Are you a slave to money?
A person who struggles with money is often a slave to money. Many who say money is not important focus and desire money more than those who have abundance. This is because those struggling are often up to their eyeballs in debt, are less likely to be able to ―afford to tithe, and choose jobs rather than callings to ―pay the bills. In other words, they let money control their choices—what they can and cannot afford to buy, whether they can or cannot give, and where they work.
This can be as dangerous as the person ―in love with money. It can have the same power over you. The rich young ruler needed to get rid of his riches because the riches were first in his life—above God. If you place God above riches, there is no reason to view money as evil. In fact, it can be used for His purposes.
If you instead choose to have power over money, you can use money as a tool to advance God’s kingdom by supporting ministries and helping to build churches, thereby saving lives and souls for God’s glory. How you think about money and your relationship with money reflect your true intentions. How you earn money and what you do are what matters most. A desire to be wealthy so you can be more generous is not wrong. However, a desire to be wealthy so you can be self-indulgent is wrong.
In 2008, I wrote The Faith-Based Millionaire to help people ―get more so they could ―give more. The “Get to Give Manifesto” I talked about involved seven commitments:
1. Commit to tithing (10 percent of your income and financial gains) and commit to offerings (additional gifts above your tithe).
2. Commit to having a larger vision of how you can help advance God’s kingdom—your specific calling and how God can use your time, talents, and treasure.
3. Commit to changing your perspective of wealth—it is a tool that is used to do more of God’s work.
4. As a Christ follower, commit to taking more risks! Stop being so cautious all the time; stop seeking safety! God wants you to lay it on the line.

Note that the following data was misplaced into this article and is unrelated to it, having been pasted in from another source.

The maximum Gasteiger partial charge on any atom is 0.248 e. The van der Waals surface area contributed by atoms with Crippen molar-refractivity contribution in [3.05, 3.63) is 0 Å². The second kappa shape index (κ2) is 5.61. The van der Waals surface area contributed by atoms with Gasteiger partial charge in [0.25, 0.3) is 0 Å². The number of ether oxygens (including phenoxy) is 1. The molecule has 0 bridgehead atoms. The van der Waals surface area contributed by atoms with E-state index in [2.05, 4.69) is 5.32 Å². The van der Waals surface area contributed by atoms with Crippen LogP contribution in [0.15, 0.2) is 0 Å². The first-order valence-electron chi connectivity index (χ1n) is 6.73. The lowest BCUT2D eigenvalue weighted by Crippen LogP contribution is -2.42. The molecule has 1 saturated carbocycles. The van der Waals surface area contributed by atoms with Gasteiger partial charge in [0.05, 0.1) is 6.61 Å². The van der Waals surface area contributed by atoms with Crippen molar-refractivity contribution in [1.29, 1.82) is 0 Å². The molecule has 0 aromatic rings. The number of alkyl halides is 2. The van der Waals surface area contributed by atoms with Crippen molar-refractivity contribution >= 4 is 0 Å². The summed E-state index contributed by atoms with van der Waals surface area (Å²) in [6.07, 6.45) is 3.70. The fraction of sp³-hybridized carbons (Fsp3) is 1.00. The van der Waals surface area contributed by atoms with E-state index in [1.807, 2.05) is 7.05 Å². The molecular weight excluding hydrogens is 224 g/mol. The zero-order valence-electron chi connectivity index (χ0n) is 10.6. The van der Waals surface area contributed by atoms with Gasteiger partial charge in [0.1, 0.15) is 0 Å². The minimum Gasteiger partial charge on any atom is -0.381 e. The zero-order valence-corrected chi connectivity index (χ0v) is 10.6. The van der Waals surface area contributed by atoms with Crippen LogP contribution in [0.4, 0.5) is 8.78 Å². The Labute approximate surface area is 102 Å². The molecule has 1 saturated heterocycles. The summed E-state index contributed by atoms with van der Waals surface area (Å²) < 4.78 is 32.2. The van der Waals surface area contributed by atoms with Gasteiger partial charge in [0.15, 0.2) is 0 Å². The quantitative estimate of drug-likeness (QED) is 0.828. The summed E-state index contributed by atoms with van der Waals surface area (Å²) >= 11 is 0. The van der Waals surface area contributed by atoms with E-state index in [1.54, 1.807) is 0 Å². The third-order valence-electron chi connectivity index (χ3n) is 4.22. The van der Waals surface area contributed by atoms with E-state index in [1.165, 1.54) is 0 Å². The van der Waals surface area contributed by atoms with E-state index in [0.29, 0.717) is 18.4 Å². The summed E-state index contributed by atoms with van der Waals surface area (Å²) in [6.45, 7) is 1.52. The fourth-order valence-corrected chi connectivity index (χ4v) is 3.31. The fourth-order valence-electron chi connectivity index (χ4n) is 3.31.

5. Commit to increasing your assets so you have more to give.
6. Commit to becoming better educated about your finances—choose sound investments that complement your faith.
7. Commit to seeking wise counsel from a team of professionals who share your faith.
Poverty does not spread the gospel; it spreads hopelessness and despair. It costs money to fund ministries, build churches, print tracts, and feed bodies and souls. You can win at the money game and experience financial freedom that will allow God to fully use your time, talents, and treasure! Learn how to truly ―master your money rather than being ―enslaved by it. This is a choice—which path will you choose?
Giving advances God’s creation
Every financial plan should have the flexibility to allow you to give to any organization or charity you wish to support without putting a strain on your monthly finances. This should be a top priority in any faith-based plan. The first investments should be in God’s kingdom. By this I mean building churches, helping ministries, and supporting local church-funded charities. Many people do not implement giving in their monthly budget, financial plan, or investments.
Although it’s commendable to give what you can, when you can, this is not the motto of a faith-based financial plan. One piece of advice I often give young Christian couples is this: ―God does not want a tip, He wants your whole heart and for you to show Him that He is number one in your life.‖ Money is like seeds to a farmer. Each dollar can be planted to produce more and more dollars. The same can be said about your income. Don’t save and spend all of it; rather, give some back to God, and reap what you sow. What are your thoughts?